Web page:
Recruitment, Engagement, Motivation—Pirate Style
His dress code was undoubtedly more relaxed on the ships he commanded, but Captain Morgan decidedly had a lot in common with today's CEOs. His goal was simple: to get as much "booty" as possible by terrorizing the Spaniards more efficiently than his competitors did.
Like the average CEO, Captain Morgan experienced pain points.
First, he had to recruit and retain the manpower necessary for successful plunder. This meant competing with merchant ships and the Royal Navy for the best men.
Second, he had to motivate the crew to be as productive as possible while incenting them not to steal booty—a pretty tall order when you consider the lack of ethics and morals among these bad boys. But the captain could not do so with an iron fist or in any way that was contrary to the crew's goals. Otherwise, he would be walking the plank.
Lucky for Captain Morgan, recruitment was made easy in large part because of the "leadership" exercised by the captains of the merchant ships, men driven by a solitary goal: to make the absentee owners of the ships happy. Quite often this came at the cost of the happiness of crew members, who were frequently cheated and treated cruelly. These sea dogs didn't need much convincing to jump ship.
With crews in place, Captain Morgan and others of his ilk made sure their jack-tars toed the line by incenting them to adhere to a strict code of behavior. While important positions such as captain, quartermaster, and surgeon received a bit more of the bounty, for the most part the loot was divided evenly among the crew. A motto of "no prey, no pay" motivated all pirates to put forth their best efforts. Those who attempted to steal bounty were swiftly and severely punished. But such instances were rare because the men knew that if they performed, the captain was a man of his word who would give them their fair share of the loot. The pirates were less likely to pinch it and more likely to work as a team.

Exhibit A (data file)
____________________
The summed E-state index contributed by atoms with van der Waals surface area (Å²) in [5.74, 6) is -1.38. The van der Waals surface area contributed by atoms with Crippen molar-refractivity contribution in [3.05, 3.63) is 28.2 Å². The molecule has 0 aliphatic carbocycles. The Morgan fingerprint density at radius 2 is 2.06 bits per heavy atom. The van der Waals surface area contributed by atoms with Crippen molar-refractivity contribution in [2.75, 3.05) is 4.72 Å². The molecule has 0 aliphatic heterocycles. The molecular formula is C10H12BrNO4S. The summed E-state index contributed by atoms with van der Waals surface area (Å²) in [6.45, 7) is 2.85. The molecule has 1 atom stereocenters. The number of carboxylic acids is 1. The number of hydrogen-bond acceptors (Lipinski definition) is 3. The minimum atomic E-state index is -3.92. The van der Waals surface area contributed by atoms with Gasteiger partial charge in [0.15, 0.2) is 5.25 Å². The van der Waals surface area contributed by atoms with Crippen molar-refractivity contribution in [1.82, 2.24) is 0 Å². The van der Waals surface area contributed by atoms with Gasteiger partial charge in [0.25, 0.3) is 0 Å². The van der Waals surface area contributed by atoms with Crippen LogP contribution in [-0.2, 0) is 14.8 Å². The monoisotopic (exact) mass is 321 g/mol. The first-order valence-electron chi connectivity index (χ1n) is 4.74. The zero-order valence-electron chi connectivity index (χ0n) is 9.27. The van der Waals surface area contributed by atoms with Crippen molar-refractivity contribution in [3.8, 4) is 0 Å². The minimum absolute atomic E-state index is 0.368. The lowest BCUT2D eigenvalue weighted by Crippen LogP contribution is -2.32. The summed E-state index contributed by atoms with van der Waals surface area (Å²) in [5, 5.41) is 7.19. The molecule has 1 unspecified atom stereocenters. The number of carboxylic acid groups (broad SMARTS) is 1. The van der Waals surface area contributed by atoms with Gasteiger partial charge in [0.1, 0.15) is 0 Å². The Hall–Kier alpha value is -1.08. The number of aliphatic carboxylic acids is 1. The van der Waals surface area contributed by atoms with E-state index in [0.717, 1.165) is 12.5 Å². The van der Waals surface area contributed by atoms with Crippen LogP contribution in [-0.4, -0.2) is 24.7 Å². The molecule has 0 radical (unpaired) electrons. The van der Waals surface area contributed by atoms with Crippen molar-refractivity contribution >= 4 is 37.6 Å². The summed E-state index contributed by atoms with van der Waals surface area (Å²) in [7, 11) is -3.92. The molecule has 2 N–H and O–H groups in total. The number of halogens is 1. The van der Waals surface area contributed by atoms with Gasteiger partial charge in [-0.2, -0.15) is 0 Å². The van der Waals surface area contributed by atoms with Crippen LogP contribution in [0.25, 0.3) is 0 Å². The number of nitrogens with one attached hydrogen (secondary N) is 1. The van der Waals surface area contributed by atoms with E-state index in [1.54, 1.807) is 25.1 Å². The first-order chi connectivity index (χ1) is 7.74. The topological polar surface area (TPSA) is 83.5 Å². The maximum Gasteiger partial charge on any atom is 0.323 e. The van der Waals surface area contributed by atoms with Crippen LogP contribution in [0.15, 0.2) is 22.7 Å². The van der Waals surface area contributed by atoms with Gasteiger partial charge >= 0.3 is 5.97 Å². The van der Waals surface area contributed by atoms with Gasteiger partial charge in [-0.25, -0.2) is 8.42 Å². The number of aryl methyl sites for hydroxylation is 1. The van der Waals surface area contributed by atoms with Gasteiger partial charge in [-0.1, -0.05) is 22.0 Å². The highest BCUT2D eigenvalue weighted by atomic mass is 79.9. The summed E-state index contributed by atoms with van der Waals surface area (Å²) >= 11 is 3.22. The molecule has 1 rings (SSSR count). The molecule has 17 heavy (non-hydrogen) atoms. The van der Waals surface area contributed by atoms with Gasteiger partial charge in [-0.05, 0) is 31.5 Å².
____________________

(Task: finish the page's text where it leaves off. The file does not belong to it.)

Savvy Captain Morgan also knew the best incentive involves a payment or concession to stimulate greater output or investment. Merchant seamen in the period between 1689 and 1740 earned thirteen to thirty-three British pounds per year. In comparison, a pirate who had a good day on the water that ended with the capture of a treasure-laden fleet could earn one thousand pounds.
Doing the math, that means it would take the lowest-paid seaman seventy-seven years to earn what a pirate could earn in one day!
How's that for sufficiently motivating your team to steal, murder, and risk death (if caught)?
Captain Morgan and his men were bad, but they left a legacy when it comes to the understanding and use of incentives. After all, how many CEOs do you know who have a popular brand of rum named after them?
THE NAPOLEONIC WARS: WINNING BATTLES WITH INCENTIVES
Let's hop to the late 1700s and early 1800s, a time when incentives proved their mettle on the battlefield.
Napoleon Bonaparte, tyrant though he may have been, perfected the use of incentives during his reign as emperor of France, turning a legion of ragtag soldiers into a highly motivated group of conquerors. Standing only five feet two inches and teased as a child for being the boy from Corsica who couldn't speak proper French, Napoleon had something to prove. Like many generals before him, he used fear to motivate. When Major-General Louis Berthier met Napoleon in 1796, he said, "I don't know why, but the little bastard scares me."